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PIVOTAL LABS
Standup 04/28/2009: Handling failures in SQS; SF.TUG; Aviary.com; Delicious Monster.

Help

“Anyone have experience dealing with failures in Amazon SQS?”

  • Amazon Simple Queue Service is a reliable, highly scalable, hosted queue for storing messages as they travel between computers. You can place tasks in a queue and have worker systems extract and process them. However processing a queue item does not delete that item; you have to explicitly delete a queue item. The problem occurs when a persistent catastrophic failure occurs during processing of an item, e.g. a process core dump (say RMacick encounters an Image of Death) that does not produce an exception. Eventually SQS will timeout and mark the task as requiring processing again. Eventually all yor workers will try to process the queue item and die. There was a lot of discussion (e.g. communicate task status back to app server – too chatty, not scalable) but no obvious solutions arose that will work in the particular environment.

Interesting

  • SF.TUG: The first Tracker User Group will meet tomorrow. This one is somewhat exploratory, to see what the community wants out of it, so it is being kept purposefully small.

  • should_not is not the same as !=. Apparently, it is a feature of Ruby that you can override == but you cannot override !=. Rspec implements == but cannot implement !=. Sometimes you will get objects that will give different results when compared using should != as opposed to should_not. Use should_not.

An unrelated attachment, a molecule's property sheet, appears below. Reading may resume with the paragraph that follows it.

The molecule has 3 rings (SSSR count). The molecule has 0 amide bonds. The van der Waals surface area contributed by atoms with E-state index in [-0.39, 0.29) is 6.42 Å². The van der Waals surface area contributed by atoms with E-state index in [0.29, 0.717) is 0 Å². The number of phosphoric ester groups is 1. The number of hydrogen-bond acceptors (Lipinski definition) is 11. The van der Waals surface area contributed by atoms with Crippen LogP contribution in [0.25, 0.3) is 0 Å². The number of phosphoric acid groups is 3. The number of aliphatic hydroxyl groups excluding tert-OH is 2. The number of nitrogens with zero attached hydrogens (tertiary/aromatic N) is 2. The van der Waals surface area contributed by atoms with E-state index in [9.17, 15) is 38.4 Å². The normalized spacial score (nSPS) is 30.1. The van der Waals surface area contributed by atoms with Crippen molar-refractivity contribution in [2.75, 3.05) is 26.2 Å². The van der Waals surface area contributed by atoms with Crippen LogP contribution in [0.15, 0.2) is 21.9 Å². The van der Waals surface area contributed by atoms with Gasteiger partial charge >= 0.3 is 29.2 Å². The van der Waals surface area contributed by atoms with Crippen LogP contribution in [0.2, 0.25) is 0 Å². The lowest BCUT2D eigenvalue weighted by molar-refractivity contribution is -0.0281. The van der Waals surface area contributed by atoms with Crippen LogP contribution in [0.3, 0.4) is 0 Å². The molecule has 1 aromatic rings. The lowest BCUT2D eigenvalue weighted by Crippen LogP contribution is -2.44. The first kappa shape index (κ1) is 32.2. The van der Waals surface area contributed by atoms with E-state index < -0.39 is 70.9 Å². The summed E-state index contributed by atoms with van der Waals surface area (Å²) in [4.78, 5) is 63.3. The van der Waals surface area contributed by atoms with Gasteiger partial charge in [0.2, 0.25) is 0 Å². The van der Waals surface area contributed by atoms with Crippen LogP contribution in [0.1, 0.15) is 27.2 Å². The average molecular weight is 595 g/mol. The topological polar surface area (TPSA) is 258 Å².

• Aviary.com is an online Photoshop-like too. They also have a vector editor. It is free, however they may reuse images you store on their site.

  • Pivotal Library:
    We are getting a tool from Delicious Monster to automate our library. It will scan barcodes, categorize books and allow people to check books in and out.

Comments
  1. Kelly says:

    > The problem occurs when a persistent catastrophic failure
    > occurs during processing of an item, e.g. a process core dump
    > (say RMacick encounters an Image of Death) that does not
    > produce an exception.”

    Ruby child processes return an exit signal. This signal can be used to sense a segfault. With this in mind, you could move the image processing to a child process, and then check the signal:

    identify_output = `identify #{file_path}`
    identify_exit_status = $?
    if identify_exit_status.termsig == 11 # seg fault
    raise “segmentation fault while examining file with identify”
    end

    The parent ruby process now knows about the seg fault and can take appropriate action on SQS.

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